When Aldous Huxley Wrote a Script for Disney’s Alice in Wonderland

alice hux

Many film­mak­ers have tried to adapt Lewis Car­rol­l’s Alice’s Adven­tures in Won­der­land, but none, in the esti­ma­tion of most enthu­si­asts of either Alice or ani­ma­tion, have ful­ly suc­ceed­ed. Maybe the episod­ic nature of the book gives them trou­ble, maybe the humor and unex­pect­ed log­ic of its much-cel­e­brat­ed “non­sense” don’t real­ly trans­late from the print­ed word to the spo­ken, or maybe Car­roll knew how to han­dle the bound­ary between the real and the unre­al in a way no oth­er cre­ator can imi­tate. Nobody knows how many Alice adap­ta­tions have, con­se­quent­ly, implod­ed before even begin­ning. But when Walt Dis­ney, not a man of small ambi­tions, set about to bring Car­rol­l’s world to the sil­ver screen, he pressed on until it became 1951’s Alice in Won­der­land — about 20 years after the idea came to him in the first place.

“No sto­ry in Eng­lish lit­er­a­ture has intrigued me more than Lewis Carroll’s Alice in Won­der­land,” Dis­ney told the Amer­i­can Week­ly in 1946. “It fas­ci­nat­ed me the first time I read it as a school­boy and as soon as I pos­si­bly could after I start­ed mak­ing ani­mat­ed car­toons, I acquired the film rights to it.” The ani­ma­tor found spe­cial per­son­al res­o­nance in the fact that “peo­ple in his peri­od had no time to waste on triv­i­al­i­ty, yet Car­roll with his non­sense and fan­ta­sy fur­nished a bal­ance between seri­ous­ness and enjoy­ment which every­body need­ed then and still needs today.”

Oth­ers attempt­ed to bring Car­rol­l’s non­sense and fan­ta­sy up to date on film in 1903, 1910, and 1915, and Dis­ney him­self had begun plan­ning an abort­ed Alice movie with silent-era icon Mary Pick­ford in the ear­ly 1930s, but by the end of the Sec­ond World War, a defin­i­tive Dis­ney adap­ta­tion had yet to appear. Enter, in the fall of 1945, Aldous Hux­ley: author of Brave New World, scriptwriter on pre­vi­ous film projects like a life of Marie Curie as well as adap­ta­tions of Pride and Prej­u­dice and Jane Eyre, habitué of the bor­der­lands between real­i­ty and fan­ta­sy, and, in Dis­ney’s words, “Alice in Won­der­land fiend.” Dis­ney need­ed such a fiend, hav­ing start­ed to fear that his desired mod­ern­iza­tion of the mate­r­i­al might upset the Car­roll faith­ful.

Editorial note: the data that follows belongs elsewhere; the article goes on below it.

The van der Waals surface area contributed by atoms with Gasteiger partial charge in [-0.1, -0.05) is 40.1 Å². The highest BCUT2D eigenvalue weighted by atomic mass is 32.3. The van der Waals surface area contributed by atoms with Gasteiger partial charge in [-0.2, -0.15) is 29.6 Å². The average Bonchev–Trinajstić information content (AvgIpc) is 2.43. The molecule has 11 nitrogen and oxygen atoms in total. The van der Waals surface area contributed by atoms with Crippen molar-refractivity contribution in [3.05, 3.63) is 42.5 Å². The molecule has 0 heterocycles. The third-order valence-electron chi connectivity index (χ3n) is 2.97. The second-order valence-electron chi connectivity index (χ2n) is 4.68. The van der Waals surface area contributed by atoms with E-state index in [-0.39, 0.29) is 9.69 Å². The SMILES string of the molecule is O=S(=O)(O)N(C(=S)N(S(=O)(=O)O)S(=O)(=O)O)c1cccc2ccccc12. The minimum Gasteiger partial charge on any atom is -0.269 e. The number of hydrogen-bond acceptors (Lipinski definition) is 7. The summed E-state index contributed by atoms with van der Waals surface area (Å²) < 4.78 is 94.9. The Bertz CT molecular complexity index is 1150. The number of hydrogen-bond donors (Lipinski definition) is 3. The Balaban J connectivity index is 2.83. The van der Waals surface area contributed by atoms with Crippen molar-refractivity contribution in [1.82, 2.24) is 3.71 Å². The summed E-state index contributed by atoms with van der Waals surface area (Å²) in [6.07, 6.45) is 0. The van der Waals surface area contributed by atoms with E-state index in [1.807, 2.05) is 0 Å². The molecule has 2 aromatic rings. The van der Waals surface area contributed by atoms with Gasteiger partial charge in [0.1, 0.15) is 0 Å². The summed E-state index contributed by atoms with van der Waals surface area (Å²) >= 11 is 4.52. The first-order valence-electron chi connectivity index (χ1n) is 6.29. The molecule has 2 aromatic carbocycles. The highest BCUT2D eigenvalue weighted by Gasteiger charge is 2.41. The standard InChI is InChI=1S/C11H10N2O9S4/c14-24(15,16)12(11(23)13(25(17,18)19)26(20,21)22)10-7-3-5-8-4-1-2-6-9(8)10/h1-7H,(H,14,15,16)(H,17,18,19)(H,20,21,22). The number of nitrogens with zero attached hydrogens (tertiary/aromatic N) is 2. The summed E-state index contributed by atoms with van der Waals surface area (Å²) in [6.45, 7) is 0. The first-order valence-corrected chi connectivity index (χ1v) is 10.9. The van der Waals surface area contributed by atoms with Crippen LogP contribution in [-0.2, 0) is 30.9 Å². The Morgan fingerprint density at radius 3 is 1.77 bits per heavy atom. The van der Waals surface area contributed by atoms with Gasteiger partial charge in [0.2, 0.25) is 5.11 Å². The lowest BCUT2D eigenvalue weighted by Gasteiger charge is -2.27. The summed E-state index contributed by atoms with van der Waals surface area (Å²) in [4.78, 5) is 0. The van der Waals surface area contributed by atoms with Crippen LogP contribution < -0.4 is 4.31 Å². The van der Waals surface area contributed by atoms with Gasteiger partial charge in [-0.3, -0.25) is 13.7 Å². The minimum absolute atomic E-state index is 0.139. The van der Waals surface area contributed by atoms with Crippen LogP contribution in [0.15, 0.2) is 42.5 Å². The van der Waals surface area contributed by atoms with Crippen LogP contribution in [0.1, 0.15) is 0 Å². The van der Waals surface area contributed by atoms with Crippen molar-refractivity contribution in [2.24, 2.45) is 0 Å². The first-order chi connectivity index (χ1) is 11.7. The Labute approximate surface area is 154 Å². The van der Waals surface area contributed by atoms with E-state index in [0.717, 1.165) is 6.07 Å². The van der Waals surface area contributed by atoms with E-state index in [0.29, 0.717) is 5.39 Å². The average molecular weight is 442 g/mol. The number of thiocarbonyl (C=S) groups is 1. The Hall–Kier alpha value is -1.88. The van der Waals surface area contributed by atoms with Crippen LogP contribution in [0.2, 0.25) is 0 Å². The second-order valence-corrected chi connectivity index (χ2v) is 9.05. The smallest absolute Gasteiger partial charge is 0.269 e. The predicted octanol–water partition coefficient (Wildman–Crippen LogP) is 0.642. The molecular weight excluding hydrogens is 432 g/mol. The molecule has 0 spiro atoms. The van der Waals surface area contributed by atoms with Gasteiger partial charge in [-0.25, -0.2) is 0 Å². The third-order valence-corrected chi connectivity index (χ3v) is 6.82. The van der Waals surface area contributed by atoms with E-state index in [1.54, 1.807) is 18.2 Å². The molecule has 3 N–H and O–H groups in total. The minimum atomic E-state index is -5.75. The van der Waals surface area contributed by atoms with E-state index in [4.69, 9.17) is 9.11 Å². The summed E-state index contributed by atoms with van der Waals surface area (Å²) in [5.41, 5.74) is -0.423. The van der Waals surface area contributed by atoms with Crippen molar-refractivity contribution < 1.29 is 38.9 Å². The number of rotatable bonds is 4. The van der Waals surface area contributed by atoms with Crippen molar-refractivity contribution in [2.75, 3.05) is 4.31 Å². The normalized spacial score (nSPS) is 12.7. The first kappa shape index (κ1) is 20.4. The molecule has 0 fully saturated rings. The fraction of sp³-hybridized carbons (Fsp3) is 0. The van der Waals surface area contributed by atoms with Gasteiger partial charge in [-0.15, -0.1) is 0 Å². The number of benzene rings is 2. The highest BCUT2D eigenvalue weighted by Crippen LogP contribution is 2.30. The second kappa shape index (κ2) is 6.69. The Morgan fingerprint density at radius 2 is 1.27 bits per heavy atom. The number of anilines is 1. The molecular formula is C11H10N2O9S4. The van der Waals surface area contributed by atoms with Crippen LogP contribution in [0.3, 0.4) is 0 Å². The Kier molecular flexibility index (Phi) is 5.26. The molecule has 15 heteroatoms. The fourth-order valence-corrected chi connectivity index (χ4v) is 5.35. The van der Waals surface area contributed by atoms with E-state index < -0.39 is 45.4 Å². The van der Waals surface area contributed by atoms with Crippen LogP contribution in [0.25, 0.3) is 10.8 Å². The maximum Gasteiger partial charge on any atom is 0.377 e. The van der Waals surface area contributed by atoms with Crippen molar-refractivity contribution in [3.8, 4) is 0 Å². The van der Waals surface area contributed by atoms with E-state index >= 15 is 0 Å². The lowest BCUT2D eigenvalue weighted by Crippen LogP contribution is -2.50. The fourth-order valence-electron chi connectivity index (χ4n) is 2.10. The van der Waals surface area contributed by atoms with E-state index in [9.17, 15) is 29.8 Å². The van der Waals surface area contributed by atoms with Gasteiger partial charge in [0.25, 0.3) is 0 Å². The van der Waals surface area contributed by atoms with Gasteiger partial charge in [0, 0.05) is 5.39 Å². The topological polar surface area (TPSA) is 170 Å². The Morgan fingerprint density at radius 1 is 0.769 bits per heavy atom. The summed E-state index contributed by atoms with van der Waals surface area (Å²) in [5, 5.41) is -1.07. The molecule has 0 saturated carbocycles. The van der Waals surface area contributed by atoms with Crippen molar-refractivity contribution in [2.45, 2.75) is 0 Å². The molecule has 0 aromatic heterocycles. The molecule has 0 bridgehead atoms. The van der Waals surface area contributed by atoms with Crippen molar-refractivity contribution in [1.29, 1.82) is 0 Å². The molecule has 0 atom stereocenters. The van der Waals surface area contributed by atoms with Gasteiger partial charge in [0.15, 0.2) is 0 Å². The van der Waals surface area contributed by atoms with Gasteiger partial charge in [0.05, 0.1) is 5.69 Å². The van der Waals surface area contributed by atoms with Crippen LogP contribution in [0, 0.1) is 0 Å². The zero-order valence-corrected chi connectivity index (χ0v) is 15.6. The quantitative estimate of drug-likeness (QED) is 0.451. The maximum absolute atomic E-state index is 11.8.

Hux­ley’s script, a com­bi­na­tion of live action and ani­ma­tion, deals with the friend­ship between the Oxford don Charles Dodg­son (known, of course, by the pen name Lewis Car­roll), held back from attain­ing his dreamed-of life as a librar­i­an by the uni­ver­si­ty’s stern vice chan­cel­lor, and Alice (based upon Alice Lid­dell, the real-life inspi­ra­tion for Car­rol­l’s fic­tion­al Alice), held back from all things imprac­ti­cal by her even stern­er gov­erness. Though Hux­ley enjoyed doing the work, Dis­ney found it “too lit­er­ary,” and noth­ing of it made it into the 1951 movie. Even then, the final prod­uct dis­pleased the exact­ing ani­ma­tion vision­ary, as it still does quite a few Dis­ney fans.

While the full text of Hux­ley’s screen­play has­n’t sur­vived, and much of what Hux­ley wrote to pro­duce it burnt up in a 1961 house fire, you can read a thor­ough syn­op­sis of it and more of the back­sto­ry on the project at Mouse­plan­et. For even greater detail, see also “Hux­ley’s ‘Deep Jam’ and the Adap­ta­tion of Alice in Won­der­land,” an essay by David Leon Hig­don and Phill Lerhman in the Hux­ley vol­ume of Harold Bloom’s Mod­ern Crit­i­cal Views series.

Relat­ed Con­tent:

See The Orig­i­nal Alice In Won­der­land Man­u­script, Hand­writ­ten & Illus­trat­ed By Lewis Car­roll (1864)

See Sal­vador Dali’s Illus­tra­tions for the 1969 Edi­tion of Alice’s Adven­tures in Won­der­land

Alice in Won­der­land: The Orig­i­nal 1903 Film Adap­ta­tion

Curi­ous Alice — The 1971 Anti-Drug Movie Based on Alice in Won­der­land That Made Drugs Look Like Fun

Lewis Carroll’s Pho­tographs of Alice Lid­dell, the Inspi­ra­tion for Alice in Won­der­land

Col­in Mar­shall hosts and pro­duces Note­book on Cities and Cul­ture and writes essays on cities, lan­guage, Asia, and men’s style. He’s at work on a book about Los Ange­les, A Los Ange­les Primer. Fol­low him on Twit­ter at @colinmarshall or on Face­book.

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